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Monday, Sep. 1, 2014

Police standoff ends peacefully

Monday, September 25, 2006

(Photo)
Photos (in order):

- File photo

Clay County Sheriff's Deputy Jon Lambert sits in a police cruiser, trying out computer equipment while another officer looks on in 2003.

- Ivy Herron photos

Indiana State Police troopers at the intersection of C.R. 550 East and U.S. 40 was blocked to traffic until the 14-hour standoff ended after midnight Saturday morning.

- On Sunday, the windows of Clay County Sheriff's Deputy Jonathan Lambert's home were boarded up after a 14-hour standoff with law enforcement.

- Tactical units shot the tires of several vehicles parked around Clay County Sheriff's Deputy Jonathan Lambert's home during the 14-hour standoff to ensure he couldn't leave.

By IVY HERRON

missivy1964@yahoo.com

A sheriff's deputy arrested early Saturday morning after a 14-hour standoff with law enforcement will face several criminal charges when he appears in Clay Circuit Court - starting with charges stemming from his alleged involvement in a domestic disturbance shortly after midnight Friday.

When officers of the Clay County Sheriff's Department responded to a 911 call around 12:30 a.m. reporting a domestic disturbance at a home located at 6764 W. U.S. 40, they found one of their own department members, Jonathan Lambert, 34, of Brazil, involved. A source close to the investigation confirmed Lambert faces preliminary charges of criminal confinement, intimidation, domestic battery and criminal recklessness stemming from this incident on Friday.

Further charging information is not available because the case reports from later events have not been reviewed due to the ongoing nature of the investigation.

The initial case was immediately turned over to the Indiana State Police, according to Clay County Sheriff Mike Heaton late Sunday evening.

"The investigation was turned over to ISP since the alleged incident involved an officer of this department.," Heaton said.

According to written statement by Heaton, it is standard operating procedure that any time there is a criminal complaint lodged against an officer, or the department, an outside agency investigates the charge to prevent of any conflict of interest that could compromise the integrity of the investigation.

"Just because we are law enforcement officers, does not mean we are above the law. Complaints will be investigated," Heaton said.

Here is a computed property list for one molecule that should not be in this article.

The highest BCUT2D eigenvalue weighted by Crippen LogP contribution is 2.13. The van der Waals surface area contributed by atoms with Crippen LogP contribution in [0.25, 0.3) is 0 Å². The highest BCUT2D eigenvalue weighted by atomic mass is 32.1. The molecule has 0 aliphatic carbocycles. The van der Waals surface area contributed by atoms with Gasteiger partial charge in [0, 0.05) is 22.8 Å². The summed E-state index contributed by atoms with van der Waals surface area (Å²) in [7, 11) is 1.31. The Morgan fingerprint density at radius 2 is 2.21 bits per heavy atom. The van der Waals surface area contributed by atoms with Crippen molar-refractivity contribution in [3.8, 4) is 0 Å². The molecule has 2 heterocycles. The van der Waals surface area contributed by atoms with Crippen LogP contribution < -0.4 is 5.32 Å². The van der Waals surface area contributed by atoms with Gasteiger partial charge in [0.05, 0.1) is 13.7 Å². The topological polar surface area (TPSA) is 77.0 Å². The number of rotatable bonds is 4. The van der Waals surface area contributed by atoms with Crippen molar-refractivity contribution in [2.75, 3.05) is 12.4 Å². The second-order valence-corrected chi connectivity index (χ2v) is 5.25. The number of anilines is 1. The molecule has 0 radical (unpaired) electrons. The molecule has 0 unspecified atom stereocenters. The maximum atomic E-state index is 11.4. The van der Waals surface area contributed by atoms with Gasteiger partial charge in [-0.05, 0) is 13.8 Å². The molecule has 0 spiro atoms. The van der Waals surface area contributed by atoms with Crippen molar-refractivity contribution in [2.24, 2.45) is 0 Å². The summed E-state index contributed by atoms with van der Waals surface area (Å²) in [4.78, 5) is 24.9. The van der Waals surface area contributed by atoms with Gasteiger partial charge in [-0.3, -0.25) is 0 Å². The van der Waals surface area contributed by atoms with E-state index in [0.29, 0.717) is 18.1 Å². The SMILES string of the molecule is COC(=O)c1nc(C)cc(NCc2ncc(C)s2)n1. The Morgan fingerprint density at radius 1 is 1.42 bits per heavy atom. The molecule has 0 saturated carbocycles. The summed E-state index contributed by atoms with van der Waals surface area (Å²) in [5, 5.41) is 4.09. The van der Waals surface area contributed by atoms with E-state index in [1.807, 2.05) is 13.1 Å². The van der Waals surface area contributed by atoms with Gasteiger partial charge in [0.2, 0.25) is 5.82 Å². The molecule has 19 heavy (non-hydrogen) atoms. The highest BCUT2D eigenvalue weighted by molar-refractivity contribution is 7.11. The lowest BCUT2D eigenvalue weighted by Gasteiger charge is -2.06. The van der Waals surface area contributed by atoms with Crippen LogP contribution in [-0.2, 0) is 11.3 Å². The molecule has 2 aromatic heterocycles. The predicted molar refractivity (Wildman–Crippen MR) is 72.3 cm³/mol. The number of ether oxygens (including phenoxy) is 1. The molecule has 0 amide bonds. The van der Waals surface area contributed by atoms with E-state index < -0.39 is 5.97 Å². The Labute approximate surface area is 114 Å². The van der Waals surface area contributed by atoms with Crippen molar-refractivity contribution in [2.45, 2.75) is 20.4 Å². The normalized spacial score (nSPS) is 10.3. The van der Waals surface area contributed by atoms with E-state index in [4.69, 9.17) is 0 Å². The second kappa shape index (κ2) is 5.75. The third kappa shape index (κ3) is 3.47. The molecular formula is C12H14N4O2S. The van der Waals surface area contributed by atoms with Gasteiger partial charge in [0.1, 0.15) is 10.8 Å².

On Friday, Lambert refused to turn himself in to the Clay County Justice Center during the investigation into the domestic disturbance, his second refusal to comply with authorities trying to serve an arrest warrant at his home caused officials to establish a 2-mile perimeter around area at 6764 W. U.S. 40.

This was the beginning of the 14-hour standoff.

Students at Staunton Elementary and North Clay Middle schools were not allowed to ride the bus home Friday. they were kept at school until their parents could pick them up, said Chris McVay, a Clay Community Schools transportation department employee.

Further details about the domestic disturbance case are not available. All court documents, including the arrest warrant and probable cause affidavit, were sealed by Clay Circuit Court Judge Robert Pell to protect the integrity of the investigation and case against Lambert.

No further information about Lambert's alleged criminal charges will be available until released by the court after his preliminary arraignment.

"This case is still in the review process," said Prosecutor Lee Reberger, who anticipates Lambert to appear in Clay Circuit Court sometime Monday. "The arraignment will be after the case reports from all responding agencies have been reviewed and any additional charges are filed. Then we will need to secure transport to court from Parke County."

Lambert was immediately taken to the Parke County Jail after his arrest to ensure no conflict of interest and his safety while incarcerated.

"We are very grateful this incident came to a peaceful resolution," Reberger said. "It took a huge amount of cooperation from departments and agencies from around the state to work this case."

More than 60 law enforcement officers from Vigo County and Putnam County sheriff's departments, Indiana Conservation Officers, Brazil City and Greencastle police departments ensured the safety of residents in the area and motorists on U.S. 40 and S.R. 340 while the roads were closed.

Members of the DePauw University Police, the Indiana State Police Emergency Response Team, Indianapolis SWAT team, the U.S. Marshall's Service and other tactical units negotiated with Lambert, who has tactical training, by phone and performed various tactical diversions throughout the 14-hour standoff to coax the deputy safely out of his home.

"From members of the negotiating team to the numerous officers that worked traffic - they knew it was a police officer we were going after, someone we knew - there was a job to do and they did it," Heaton said about the officers "dedication and professionalism" that helped bring Lambert safely out of a tense and potentially hostile situation. "Deputy Lambert was a good police officer, it's just that some intense issues in his personal life clouded his judgment."

The case is still under investigation by the Indiana State Police.

Editor Frank Phillips contributed to this report.



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